Where to Start?

This column in recent weeks has provided an ongoing examination of and commentary on the life of the Presbyterian Church (U.S.A.) as it is in fact today. To sum it up, we’re like the proverbial deer caught in the headlights of the oncoming car. Frozen in place. In deadly peril. But unable to do anything but stand in place and wait for it to happen.

Fortunately, we Presbyterians know who is the driver of the ongoing vehicle: the sovereign, loving merciful God. In that fact lies our only hope.

The Faith of the Church

The faith of the church is not something we formulate but which, instead, has been given to us through Godís self-disclosure in Jesus Christ, the Holy Scriptures and the confessions of the church ó ancient and modern ó and the preaching of the church. Faith, most fundamentally, is the childlike trust in the goodness and faithfulness of God, but equally important it is our understanding about who God is, who we are and Godís intention for the redemption of fallen humanity in the good creation.

The Peacable Kingdom

One of the great images of the Old Testament is the prophet Isaiah’s peaceable kingdom, of the holy mountain where all the beasts that tear at each other and destroy one another in real life find perfect harmony through the will and power of God.

As we enter the Lenten season, it is appropriate that we consider the biblical vision of peace — shalom — which is God’s goal for the good creation.

Everything That Rises Must Converge

Everything That Rises Must Converge is the name of a book of collected stories by distinguished 20th-century Southern writer Flannery O’Connor. Her vision of the kingdom of God is embedded in her stories. One in particular, "Revelation," ends with a vision of humanity in all of its magnificent diversity marching upwards into the heavens to greet the loving God who awaits with open arms.

A Word to Sisters and Brothers in the Confessing Church Movement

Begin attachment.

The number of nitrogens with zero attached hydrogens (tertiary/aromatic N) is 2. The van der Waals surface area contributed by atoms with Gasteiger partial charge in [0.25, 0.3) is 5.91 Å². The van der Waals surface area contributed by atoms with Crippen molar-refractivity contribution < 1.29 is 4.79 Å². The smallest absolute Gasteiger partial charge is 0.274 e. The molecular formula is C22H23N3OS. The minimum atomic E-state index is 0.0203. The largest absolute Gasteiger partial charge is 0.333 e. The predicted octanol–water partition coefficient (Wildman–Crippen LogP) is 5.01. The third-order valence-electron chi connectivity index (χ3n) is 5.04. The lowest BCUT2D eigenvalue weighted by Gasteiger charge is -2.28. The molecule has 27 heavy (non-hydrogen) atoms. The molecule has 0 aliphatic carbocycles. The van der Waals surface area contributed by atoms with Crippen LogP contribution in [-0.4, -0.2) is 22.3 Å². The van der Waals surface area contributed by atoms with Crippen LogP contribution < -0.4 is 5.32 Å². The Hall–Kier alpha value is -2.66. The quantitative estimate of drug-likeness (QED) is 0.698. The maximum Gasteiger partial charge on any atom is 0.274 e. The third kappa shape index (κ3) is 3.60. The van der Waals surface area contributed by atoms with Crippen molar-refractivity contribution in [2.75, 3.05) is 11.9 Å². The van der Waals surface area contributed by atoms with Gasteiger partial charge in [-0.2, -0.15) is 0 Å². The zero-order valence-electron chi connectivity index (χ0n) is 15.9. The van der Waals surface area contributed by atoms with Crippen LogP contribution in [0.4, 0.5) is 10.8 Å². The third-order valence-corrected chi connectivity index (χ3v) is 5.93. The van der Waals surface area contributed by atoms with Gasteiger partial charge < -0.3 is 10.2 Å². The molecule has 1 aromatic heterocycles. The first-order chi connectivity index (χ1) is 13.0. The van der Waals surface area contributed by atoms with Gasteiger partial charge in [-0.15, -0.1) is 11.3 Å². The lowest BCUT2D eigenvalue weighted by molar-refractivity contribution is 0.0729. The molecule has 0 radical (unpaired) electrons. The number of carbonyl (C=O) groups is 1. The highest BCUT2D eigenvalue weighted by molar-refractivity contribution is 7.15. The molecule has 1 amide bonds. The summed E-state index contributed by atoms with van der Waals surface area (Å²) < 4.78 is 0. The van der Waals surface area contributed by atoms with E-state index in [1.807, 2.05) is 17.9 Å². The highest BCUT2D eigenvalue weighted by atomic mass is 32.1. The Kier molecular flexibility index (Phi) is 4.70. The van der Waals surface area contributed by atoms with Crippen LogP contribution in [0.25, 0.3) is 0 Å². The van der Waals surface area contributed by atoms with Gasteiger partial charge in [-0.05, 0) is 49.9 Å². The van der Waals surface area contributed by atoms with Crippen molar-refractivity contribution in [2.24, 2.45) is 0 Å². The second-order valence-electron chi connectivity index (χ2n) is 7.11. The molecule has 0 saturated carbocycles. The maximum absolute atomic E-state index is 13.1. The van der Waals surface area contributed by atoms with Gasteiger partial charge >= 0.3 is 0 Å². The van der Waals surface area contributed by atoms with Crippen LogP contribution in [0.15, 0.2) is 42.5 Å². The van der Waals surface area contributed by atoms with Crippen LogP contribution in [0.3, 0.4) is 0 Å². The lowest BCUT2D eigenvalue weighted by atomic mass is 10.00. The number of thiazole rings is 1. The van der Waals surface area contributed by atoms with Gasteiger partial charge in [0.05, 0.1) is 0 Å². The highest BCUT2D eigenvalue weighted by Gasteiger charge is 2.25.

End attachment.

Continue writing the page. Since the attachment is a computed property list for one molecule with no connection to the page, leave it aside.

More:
This month representatives of more than 1,000 of the more than 11,000 congregations of the Presbyterian Church (U.S.A.) are gathering in Atlanta to bear witness to their faith in Jesus Christ, the authority of Scripture and God’s call to holy living.

Like the Task Force for the Peace, Unity and Purity of the Church authorized by the 213th General Assembly, this group seeks to follow the guidance of the Holy Spirit in response to the events unfolding in the life of the Presbyterian Church (U.S.A.).

The Task Force

Into the midst of a denomination which finds itself hopelessly locked in a cyclical conflict that seemingly admits of no solution except for the destruction of one side or the other by its mirror opposite comes a Theological Task Force for the Peace, Unity and Purity of the Church, authorized by the 213th General Assembly (2001).

Now id the Time for a Third Force to Emerge in the Presbyterian Church

Now is the time for a third force to emerge in the Presbyterian Church (U.S.A.). The phrase "third force" rather than "third way" is offered, because the third way, if it exists at all, is not yet in sight. A genuine third way through the political thicket in which we are caught will be biblically and confessionally rooted, and will represent the consensus of the faithful that God’s will for our time has been discerned and must be affirmed.

The Politics of the Possible

The church has always had factions — even as the American republic has always had factions. At the time of the founding of the New Nation, our forebears sought to create a political system which would ensure some kind of balance of power among various interests in society. Thus was erected a federal system with division of power between the federal government and the state governments, and a separation of powers in the federal government through the creation of three branches: legislative, executive and judicial. And the Bill of Rights — the first 10 amendments — erected a wall, since steadily strengthened, to safeguard individual liberties.

Breaking the Cycle of Violence in the PC(USA)

With the end of Christmas, the celebration of Epiphany – the gift of the gospel to all peoples and all nations – and the dawn of the second year of a new century and millennium, the issue of breaking the cycle of violence presents itself to us on many fronts.

The Broadening Church

The gospel is intended for all people. The church is to go to all nations. God's will is that every knee should bow and every tongue confess that Jesus Christ is Lord.

As the late Lefferts Loetscher of Princeton Seminary in a book titled The Broadening Church taught us, the Presbyterian Church (U.S.A.) has been a broadening church -- an inclusive church -- throughout its history, but becoming the people God wants us to be has not been easy.